AlbertoArriaga33 is wrestling with plans for a new home in a tropical location. He doesn’t say exactly where, but conditions are certainly challenging: high heat and high humidity, with nighttime temperatures dipping only into the upper 70s and outdoor relative humidity hovering at about 70%.
Exterior walls will be grouted concrete block, what Alberto says is standard construction in the tropics. Outside walls will be finished with a cementitious plaster and then painted. On the inside, light steel framing and stud cavities filled with R-15 mineral wool batts.
“However,” Alberto writes in this Q&A post, “I have many doubts and still not sure if I quite understand how thermal mass works. I’ve read that typically you would want to keep the thermal mass inside in a hot climate in order to keep it from absorbing solar energy, and subsequently heating up your house at night.”
Alberto wonders how the mass of the concrete-block walls will affect interior conditions, and whether the interior insulation will be enough.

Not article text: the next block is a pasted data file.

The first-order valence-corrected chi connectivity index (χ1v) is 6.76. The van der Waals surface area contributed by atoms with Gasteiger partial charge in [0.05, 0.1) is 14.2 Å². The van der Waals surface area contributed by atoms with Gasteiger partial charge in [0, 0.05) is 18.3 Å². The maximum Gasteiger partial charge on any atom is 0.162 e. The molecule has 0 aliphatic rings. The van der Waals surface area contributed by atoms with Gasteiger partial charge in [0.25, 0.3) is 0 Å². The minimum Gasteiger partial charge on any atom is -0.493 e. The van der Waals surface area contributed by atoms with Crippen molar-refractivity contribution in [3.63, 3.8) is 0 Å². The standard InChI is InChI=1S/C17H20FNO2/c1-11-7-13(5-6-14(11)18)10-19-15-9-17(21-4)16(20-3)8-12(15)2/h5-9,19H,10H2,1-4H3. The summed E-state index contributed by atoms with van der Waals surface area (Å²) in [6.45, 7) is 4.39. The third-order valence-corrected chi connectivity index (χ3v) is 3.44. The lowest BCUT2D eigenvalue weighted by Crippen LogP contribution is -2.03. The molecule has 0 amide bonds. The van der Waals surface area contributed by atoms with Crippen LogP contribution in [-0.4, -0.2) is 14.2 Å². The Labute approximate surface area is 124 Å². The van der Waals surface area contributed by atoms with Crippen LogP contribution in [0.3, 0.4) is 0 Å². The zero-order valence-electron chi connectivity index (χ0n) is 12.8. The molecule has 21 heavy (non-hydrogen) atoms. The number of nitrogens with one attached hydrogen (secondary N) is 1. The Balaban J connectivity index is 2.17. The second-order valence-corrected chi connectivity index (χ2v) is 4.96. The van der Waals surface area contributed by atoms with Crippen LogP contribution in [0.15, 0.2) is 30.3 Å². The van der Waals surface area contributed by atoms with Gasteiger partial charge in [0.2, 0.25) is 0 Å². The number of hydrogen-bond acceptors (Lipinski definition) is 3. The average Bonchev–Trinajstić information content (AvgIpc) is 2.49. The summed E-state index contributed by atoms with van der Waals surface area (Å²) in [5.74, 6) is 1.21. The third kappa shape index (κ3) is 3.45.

“My guess is it would slow down the transfer of thermal energy from the walls to the interior space as it radiates throughout the night. Is the thermal performance of the assembly affected substantially by whether the insulation is on the exterior or interior?”
Those are the questions for this Q&A Spotlight.
Let’s get our terms right
The term “thermal mass” pops up frequently, as it did in Alberto’s post. But, DCContrarian says, it’s not technically correct.
“‘Thermal mass’ is not a term used in science or engineering,” he writes.
Maybe not, says Malcolm Taylor, but in building design the term is commonly understood to mean the “capacity of a high mass material to absorb and store and release energy as heat.”
“And this is why…